In the United States, the laws regarding burying loved ones on private property vary by state and locality. While some areas may permit private family cemeteries on your property, there are usually regulations and requirements in place, such as size restrictions, permits, and record-keeping. These...View More
Looks like you will receive a citation. If it was a protected area could be citations on that as well. If it was an area around a military facility you may have additional charges it it was posted as a restricted area.
A prescriptive easement exists and a new property owner fenced the easement. Can the new property owner legally fence off the easement? Three other access roads exist, however, none of them are in good condition and are longer. Can the new owner be forced to remove the fence? And do the other... View More
This is not a question that can be easily answered here. The answer depends upon many facts that were not included in your fact summary, including but not limited to the history of the easement that has been fenced off. I strongly recommend that you have this matter reviewed by a real estate...View More
You have described what amounts to a purchase of a home. A purchase contract is needed and I recommend that an escrow be opened with a local title company to handle the transfer. Then you would apply for a new loan to pay off the existing financing on this property. Your lender will also want...View More
Seller said that it is buildable but according to city theres no way to use it, it was a waste of $ seller played a fast one and i think something should be able to be done about it. Lawsuit to get $ back at least.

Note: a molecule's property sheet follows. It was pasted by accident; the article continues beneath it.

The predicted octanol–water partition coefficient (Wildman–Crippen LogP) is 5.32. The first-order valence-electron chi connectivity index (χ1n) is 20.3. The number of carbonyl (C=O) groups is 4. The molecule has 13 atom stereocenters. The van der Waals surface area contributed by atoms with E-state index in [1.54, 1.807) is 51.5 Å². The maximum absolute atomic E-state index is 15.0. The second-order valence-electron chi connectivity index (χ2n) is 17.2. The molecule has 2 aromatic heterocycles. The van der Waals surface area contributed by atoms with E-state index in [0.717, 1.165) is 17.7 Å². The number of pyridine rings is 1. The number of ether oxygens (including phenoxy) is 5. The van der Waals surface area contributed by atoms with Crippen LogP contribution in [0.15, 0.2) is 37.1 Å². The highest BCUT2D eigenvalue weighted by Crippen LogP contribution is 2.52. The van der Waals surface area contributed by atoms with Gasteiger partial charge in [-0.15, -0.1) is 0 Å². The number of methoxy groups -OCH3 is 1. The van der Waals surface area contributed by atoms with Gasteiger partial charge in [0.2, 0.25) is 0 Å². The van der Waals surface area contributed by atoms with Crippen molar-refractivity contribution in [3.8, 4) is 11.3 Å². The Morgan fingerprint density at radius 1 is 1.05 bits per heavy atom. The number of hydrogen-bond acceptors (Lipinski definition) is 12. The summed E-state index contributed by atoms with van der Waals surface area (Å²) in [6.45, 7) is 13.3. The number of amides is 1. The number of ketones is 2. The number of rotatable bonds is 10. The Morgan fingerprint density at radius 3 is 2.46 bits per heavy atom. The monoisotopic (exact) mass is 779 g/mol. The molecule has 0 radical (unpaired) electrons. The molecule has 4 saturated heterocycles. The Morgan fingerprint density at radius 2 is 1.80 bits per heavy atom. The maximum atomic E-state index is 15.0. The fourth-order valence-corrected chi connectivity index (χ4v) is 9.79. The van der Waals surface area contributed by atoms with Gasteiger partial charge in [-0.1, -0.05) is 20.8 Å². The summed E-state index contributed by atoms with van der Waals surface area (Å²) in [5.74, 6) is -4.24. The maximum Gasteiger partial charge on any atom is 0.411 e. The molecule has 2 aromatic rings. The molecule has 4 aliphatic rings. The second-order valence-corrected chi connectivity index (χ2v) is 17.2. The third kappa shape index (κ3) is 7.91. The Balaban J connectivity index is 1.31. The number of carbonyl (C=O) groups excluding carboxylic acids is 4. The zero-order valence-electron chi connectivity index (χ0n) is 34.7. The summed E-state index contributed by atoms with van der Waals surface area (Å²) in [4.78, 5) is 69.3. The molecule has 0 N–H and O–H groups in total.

You may have an action for damages or rescission of contract due to the non-disclosure of this circumstance, but this is not something that you should handle on your own. I strongly recommend that you seek the assistance of an attorney. Once your attorney has all the facts and has researched this...View More
New Mexico and Arizona Land Company v. Elkins, 137 F. Supp. 767 (D.N.M. 1956) - not sure if this says they can destroy the surface in the mining effort but it seems that's what this decision is saying. Why do they get to operate at will on the surface to take minerals/oil? Doesn't that... View More
In areas where mineral exploitation is common, the mineral owner might choose to exercise his rights to access and mine the minerals owned. The landowner is protected by state and local laws regulating the period of drilling or the depth of excavation. To evaluate a potential investment, consult a...View More
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